Louis Putterman

Louis Putterman teaches economic development, the economics of organization, and comparative economic systems at Brown University. He is the author of dozens of scholarly articles and author or editor of a number of books, including Economics, Values and Organization (1998) and Dollars and Change: Economics in Context (2001). His recent research focuses on the behavioral underpinnings of cooperation, on values and economic arrangements, on economic reform in China, and on the long period determinants of recent economic growth.

Papers Published in World Economics:

The Quest for Development

It may be no coincidence that those countries that grew most rapidly in the late twentieth century—including South Korea, China, and, of late, India—were relatively developed civilizations when Western Europe began its overseas expansion five centuries ago. In this article the authors explore the literature showing that institutions matter to growth, then examine new evidence that the ‘social capability’ to achieve growth is a function of capacities that go beyond the formal education system. Remarkably, a long history of nationhood at the time of Columbus means better odds of growth today.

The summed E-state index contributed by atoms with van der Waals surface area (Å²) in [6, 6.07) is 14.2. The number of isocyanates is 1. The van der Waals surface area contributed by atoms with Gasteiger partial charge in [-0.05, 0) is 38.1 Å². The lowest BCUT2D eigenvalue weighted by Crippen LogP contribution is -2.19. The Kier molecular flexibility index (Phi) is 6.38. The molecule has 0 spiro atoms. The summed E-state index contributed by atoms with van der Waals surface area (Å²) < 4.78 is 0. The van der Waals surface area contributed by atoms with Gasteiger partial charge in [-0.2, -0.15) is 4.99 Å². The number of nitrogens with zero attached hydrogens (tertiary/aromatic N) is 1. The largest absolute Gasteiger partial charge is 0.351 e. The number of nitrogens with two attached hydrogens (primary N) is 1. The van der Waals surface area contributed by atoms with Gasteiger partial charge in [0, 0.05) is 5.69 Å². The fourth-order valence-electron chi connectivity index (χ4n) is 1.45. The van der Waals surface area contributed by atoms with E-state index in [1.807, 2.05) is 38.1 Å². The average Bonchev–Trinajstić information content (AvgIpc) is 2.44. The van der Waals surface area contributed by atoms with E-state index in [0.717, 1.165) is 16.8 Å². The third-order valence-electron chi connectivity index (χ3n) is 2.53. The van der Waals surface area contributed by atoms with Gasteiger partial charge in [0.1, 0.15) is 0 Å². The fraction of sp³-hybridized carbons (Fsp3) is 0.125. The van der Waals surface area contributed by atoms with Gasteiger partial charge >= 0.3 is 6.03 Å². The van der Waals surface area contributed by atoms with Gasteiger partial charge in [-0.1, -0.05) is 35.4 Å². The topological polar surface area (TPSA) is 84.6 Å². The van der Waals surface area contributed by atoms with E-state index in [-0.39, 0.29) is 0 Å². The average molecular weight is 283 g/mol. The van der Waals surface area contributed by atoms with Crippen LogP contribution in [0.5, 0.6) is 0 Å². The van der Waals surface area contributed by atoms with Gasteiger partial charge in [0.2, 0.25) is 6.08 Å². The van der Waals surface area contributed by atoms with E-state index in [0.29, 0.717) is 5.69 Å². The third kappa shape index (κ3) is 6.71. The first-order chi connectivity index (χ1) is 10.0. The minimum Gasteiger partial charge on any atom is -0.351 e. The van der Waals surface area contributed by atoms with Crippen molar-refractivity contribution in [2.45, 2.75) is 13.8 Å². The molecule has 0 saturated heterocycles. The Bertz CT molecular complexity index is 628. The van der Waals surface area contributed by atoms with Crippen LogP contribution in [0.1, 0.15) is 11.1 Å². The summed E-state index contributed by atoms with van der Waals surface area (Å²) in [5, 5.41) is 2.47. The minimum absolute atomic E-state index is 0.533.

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Values Matter

Human beings display a complex set of behavioural predispositions, including a strong inclination to pursue self-interest but also empathy, receptivity to norms of reciprocity, and an inclination to punish violators of such norms. Not only are workable economic arrangements constrained by the types of people a society shapes from the genetic material at hand, but also, the arrangements adopted will themselves strengthen or weaken dispositions towards reciprocity and other behaviors. Here the case is argued for considering the two-way interaction between institutions and values by discussing three examples: the workplace, the family, and social insurance systems.

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